A normal country, a normal electoral campaign February 29, 2008Posted by dorigo in humor, news, politics.
In a world where standing out is a good strategy in one’s life, in one’s job, in one’s way of living, I long to live in a normal country. The electoral campaign climax in Italy is approaching -elections are scheduled for April 13th-, and inevitably we start to see and hear things we would rather prefer to be spared.
Daniela Santanché, a charming and capable woman who self-proclaimed herself a candidate for premiership by the lone party from the extreme right she leads, declares today that she never had to make compromises for her career, adding -in case one could equivocate- that she never “gave it away” for personal interest. Given the fact that she later remarks she is actually more manly than most men, one is left wondering if she has ever really found herself in the condition of having to make that choice of integrity.
Silvio Berlusconi continues to mistify his observers by acting funny, this time making the “umbrella” with his arms in reposte [italics needed by established reader sensitivity to fancy terms, :o) ] to some offer he did not subscribe to. One is led to remember when he performed in two other pretty italian gestures: the “corna” (in a group picture with other european leaders, see below)
and the “dito medio” (middle finger) – see below.
If I had to make a prediction on the electoral outcome based only on the information above, I would say Berlusconi beats Santanché 3-0 (Veltroni, the candidate of the Democratic Party, does not qualify since he hasn’t said or done anything outrageous yet). Silvio Berlusconi is the one who can capture most brilliantly, with quick and sapient strokes, the essence of the average italian voter. A true Zelig, to which anybody can liken himself. Ms. Santanché, on the contrary, fails to realize that chastity and integrity are not valuable attributes in Italy nowadays: italians have learned the lesson far too well from their leaders of the past, and the perception that the country is divided in mettinculi (“a**-f***ers”) and piglinculi (“a**-givers”) is as vivid as ever.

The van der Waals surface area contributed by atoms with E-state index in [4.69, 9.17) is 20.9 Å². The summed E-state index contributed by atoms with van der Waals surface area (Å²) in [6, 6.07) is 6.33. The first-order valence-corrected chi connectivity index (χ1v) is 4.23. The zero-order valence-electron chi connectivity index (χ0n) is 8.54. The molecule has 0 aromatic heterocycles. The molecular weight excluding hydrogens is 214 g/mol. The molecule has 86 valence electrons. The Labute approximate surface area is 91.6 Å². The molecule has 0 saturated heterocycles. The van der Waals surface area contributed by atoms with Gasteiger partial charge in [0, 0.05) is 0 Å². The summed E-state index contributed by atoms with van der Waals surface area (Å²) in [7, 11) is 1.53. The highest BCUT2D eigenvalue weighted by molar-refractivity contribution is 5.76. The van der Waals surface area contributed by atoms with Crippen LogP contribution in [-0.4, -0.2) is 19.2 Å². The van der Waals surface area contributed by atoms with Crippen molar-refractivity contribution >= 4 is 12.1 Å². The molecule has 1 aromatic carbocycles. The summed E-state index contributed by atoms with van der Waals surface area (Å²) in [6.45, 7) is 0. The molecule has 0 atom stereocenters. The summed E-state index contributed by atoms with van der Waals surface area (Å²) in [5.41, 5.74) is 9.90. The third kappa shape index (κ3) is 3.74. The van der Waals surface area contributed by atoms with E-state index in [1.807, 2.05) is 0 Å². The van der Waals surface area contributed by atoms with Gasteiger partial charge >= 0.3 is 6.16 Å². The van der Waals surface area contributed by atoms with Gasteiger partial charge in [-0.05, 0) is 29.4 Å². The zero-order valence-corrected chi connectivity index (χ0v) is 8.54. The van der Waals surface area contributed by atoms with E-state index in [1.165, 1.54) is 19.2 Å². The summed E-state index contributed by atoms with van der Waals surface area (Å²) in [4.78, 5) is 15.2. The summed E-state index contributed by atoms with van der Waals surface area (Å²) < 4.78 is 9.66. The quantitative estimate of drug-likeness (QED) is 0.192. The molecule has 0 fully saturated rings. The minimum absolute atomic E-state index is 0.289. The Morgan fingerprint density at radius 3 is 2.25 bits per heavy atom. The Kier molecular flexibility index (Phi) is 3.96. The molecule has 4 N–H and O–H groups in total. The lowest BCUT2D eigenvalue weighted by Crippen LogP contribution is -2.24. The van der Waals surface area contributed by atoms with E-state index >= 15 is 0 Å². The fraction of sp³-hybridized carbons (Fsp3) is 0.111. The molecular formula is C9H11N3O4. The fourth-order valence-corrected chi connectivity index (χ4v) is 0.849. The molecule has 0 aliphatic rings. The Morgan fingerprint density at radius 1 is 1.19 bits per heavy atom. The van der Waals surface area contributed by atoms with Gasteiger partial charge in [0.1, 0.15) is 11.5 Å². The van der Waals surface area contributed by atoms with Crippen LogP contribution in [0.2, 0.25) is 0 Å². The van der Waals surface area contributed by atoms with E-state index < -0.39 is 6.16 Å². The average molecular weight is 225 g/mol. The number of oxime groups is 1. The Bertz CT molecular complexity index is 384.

I still have to see, though, a politician who admits he or she had to exchange sexual favors for a quick career. Now, that would be interesting. I have a feeling that the reaction of italian voters would then surprise everybody. Pierferdinando Casini should really consider that option.
UPDATE: Amara sent me a note on the meaning of the gesture of Berlusconi in the picture above. It is pasted below.
“Italian gestures are a language all their own, and I didn’t know what the corna gesture meant, so I looked it up in an old book that I have at home: _Senza Parole: 100 gesti degli italiani_ (_Without words, 100 gestures of Italians_) by Pierangela Diadori (1985), and scanned a few pages of the relevant portions. For the benefit of Tommaso’s readers, here are some pictures and words and examples for this particular gesture. For those who know implicitly what this gesture means, please correct any mistakes.
To make the corna gesture, fingers up or down, means that you want to ward off a suggested or real misfortune or danger.
If you are directing the corna at someone with fingers vertically up, then you are referring to that person as a man whose wife is adulterous.
These two attached photos likely refer to the first meaning, however Berlusconi is a consummate shock jock, so maybe he meant the latter. And if you direct the corna at a bus driver, you might possibly be punched and arrested.”